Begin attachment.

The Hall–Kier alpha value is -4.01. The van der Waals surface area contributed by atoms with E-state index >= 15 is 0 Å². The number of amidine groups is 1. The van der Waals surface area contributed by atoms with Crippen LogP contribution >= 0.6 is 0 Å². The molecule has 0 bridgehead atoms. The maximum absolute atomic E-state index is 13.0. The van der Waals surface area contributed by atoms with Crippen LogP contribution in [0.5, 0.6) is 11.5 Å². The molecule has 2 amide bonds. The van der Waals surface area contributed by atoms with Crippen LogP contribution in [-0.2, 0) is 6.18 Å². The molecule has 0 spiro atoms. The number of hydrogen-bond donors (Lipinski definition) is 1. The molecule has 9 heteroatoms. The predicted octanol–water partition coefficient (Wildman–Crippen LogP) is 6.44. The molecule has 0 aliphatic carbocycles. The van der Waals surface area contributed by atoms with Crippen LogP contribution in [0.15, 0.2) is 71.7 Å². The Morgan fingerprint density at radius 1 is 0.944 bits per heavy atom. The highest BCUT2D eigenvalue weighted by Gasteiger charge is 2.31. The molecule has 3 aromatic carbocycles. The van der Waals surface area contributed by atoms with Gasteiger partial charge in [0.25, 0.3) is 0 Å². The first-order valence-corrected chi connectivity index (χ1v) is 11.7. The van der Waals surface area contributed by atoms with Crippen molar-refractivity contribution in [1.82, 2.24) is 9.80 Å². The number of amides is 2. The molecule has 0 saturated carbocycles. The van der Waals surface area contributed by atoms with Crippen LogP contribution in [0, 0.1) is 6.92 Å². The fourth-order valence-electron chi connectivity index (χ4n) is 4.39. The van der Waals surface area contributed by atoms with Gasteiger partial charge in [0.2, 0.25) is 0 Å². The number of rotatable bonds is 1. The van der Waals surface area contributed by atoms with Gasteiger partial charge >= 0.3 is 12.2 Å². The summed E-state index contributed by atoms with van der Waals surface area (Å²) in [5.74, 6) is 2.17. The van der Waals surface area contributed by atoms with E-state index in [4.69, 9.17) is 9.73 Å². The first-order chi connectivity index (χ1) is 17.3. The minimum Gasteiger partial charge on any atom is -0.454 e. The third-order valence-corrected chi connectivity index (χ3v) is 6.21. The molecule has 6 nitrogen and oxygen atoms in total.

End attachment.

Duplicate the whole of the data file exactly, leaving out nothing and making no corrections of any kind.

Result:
The Hall–Kier alpha value is -4.01. The van der Waals surface area contributed by atoms with E-state index >= 15 is 0 Å². The number of amidine groups is 1. The van der Waals surface area contributed by atoms with Crippen LogP contribution >= 0.6 is 0 Å². The molecule has 0 bridgehead atoms. The maximum absolute atomic E-state index is 13.0. The van der Waals surface area contributed by atoms with Crippen LogP contribution in [0.5, 0.6) is 11.5 Å². The molecule has 2 amide bonds. The van der Waals surface area contributed by atoms with Crippen LogP contribution in [-0.2, 0) is 6.18 Å². The molecule has 0 spiro atoms. The number of hydrogen-bond donors (Lipinski definition) is 1. The molecule has 9 heteroatoms. The predicted octanol–water partition coefficient (Wildman–Crippen LogP) is 6.44. The molecule has 0 aliphatic carbocycles. The van der Waals surface area contributed by atoms with Crippen LogP contribution in [0.15, 0.2) is 71.7 Å². The Morgan fingerprint density at radius 1 is 0.944 bits per heavy atom. The highest BCUT2D eigenvalue weighted by Gasteiger charge is 2.31. The molecule has 3 aromatic carbocycles. The van der Waals surface area contributed by atoms with Gasteiger partial charge in [0.25, 0.3) is 0 Å². The first-order valence-corrected chi connectivity index (χ1v) is 11.7. The van der Waals surface area contributed by atoms with Crippen molar-refractivity contribution in [1.82, 2.24) is 9.80 Å². The number of amides is 2. The molecule has 0 saturated carbocycles. The van der Waals surface area contributed by atoms with Crippen LogP contribution in [0, 0.1) is 6.92 Å². The fourth-order valence-electron chi connectivity index (χ4n) is 4.39. The van der Waals surface area contributed by atoms with Gasteiger partial charge in [0.2, 0.25) is 0 Å². The number of rotatable bonds is 1. The van der Waals surface area contributed by atoms with Gasteiger partial charge >= 0.3 is 12.2 Å². The summed E-state index contributed by atoms with van der Waals surface area (Å²) in [5.74, 6) is 2.17. The van der Waals surface area contributed by atoms with E-state index in [4.69, 9.17) is 9.73 Å². The first-order chi connectivity index (χ1) is 17.3. The minimum Gasteiger partial charge on any atom is -0.454 e. The third-order valence-corrected chi connectivity index (χ3v) is 6.21. The molecule has 6 nitrogen and oxygen atoms in total.